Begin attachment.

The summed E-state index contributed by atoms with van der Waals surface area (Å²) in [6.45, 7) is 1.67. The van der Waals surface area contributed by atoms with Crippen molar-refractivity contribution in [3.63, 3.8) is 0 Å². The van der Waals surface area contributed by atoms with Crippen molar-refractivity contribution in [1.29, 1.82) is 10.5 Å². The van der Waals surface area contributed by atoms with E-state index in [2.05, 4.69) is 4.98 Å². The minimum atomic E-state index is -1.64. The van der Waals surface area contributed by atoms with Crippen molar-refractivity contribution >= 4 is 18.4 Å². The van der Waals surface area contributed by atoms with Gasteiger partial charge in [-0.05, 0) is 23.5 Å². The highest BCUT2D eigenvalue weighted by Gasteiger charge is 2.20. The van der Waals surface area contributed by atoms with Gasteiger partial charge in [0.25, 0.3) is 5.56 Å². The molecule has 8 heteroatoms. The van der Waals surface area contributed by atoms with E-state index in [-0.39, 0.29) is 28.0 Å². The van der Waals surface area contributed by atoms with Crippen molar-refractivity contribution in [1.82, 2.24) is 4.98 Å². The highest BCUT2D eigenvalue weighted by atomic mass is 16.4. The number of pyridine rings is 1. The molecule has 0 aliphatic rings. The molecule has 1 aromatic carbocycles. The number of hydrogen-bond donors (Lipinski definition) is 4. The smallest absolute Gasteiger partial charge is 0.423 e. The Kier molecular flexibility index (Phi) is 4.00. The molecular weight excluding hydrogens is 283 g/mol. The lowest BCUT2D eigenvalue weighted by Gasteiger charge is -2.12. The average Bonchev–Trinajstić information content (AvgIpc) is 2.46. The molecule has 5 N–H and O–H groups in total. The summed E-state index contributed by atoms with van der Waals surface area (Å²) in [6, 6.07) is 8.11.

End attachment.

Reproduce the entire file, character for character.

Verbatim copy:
The summed E-state index contributed by atoms with van der Waals surface area (Å²) in [6.45, 7) is 1.67. The van der Waals surface area contributed by atoms with Crippen molar-refractivity contribution in [3.63, 3.8) is 0 Å². The van der Waals surface area contributed by atoms with Crippen molar-refractivity contribution in [1.29, 1.82) is 10.5 Å². The van der Waals surface area contributed by atoms with E-state index in [2.05, 4.69) is 4.98 Å². The minimum atomic E-state index is -1.64. The van der Waals surface area contributed by atoms with Crippen molar-refractivity contribution >= 4 is 18.4 Å². The van der Waals surface area contributed by atoms with Gasteiger partial charge in [-0.05, 0) is 23.5 Å². The highest BCUT2D eigenvalue weighted by Gasteiger charge is 2.20. The van der Waals surface area contributed by atoms with Gasteiger partial charge in [0.25, 0.3) is 5.56 Å². The molecule has 8 heteroatoms. The van der Waals surface area contributed by atoms with E-state index in [-0.39, 0.29) is 28.0 Å². The van der Waals surface area contributed by atoms with Crippen molar-refractivity contribution in [1.82, 2.24) is 4.98 Å². The highest BCUT2D eigenvalue weighted by atomic mass is 16.4. The number of pyridine rings is 1. The molecule has 0 aliphatic rings. The molecule has 1 aromatic carbocycles. The number of hydrogen-bond donors (Lipinski definition) is 4. The smallest absolute Gasteiger partial charge is 0.423 e. The Kier molecular flexibility index (Phi) is 4.00. The molecular weight excluding hydrogens is 283 g/mol. The lowest BCUT2D eigenvalue weighted by Gasteiger charge is -2.12. The average Bonchev–Trinajstić information content (AvgIpc) is 2.46. The molecule has 5 N–H and O–H groups in total. The summed E-state index contributed by atoms with van der Waals surface area (Å²) in [6, 6.07) is 8.11.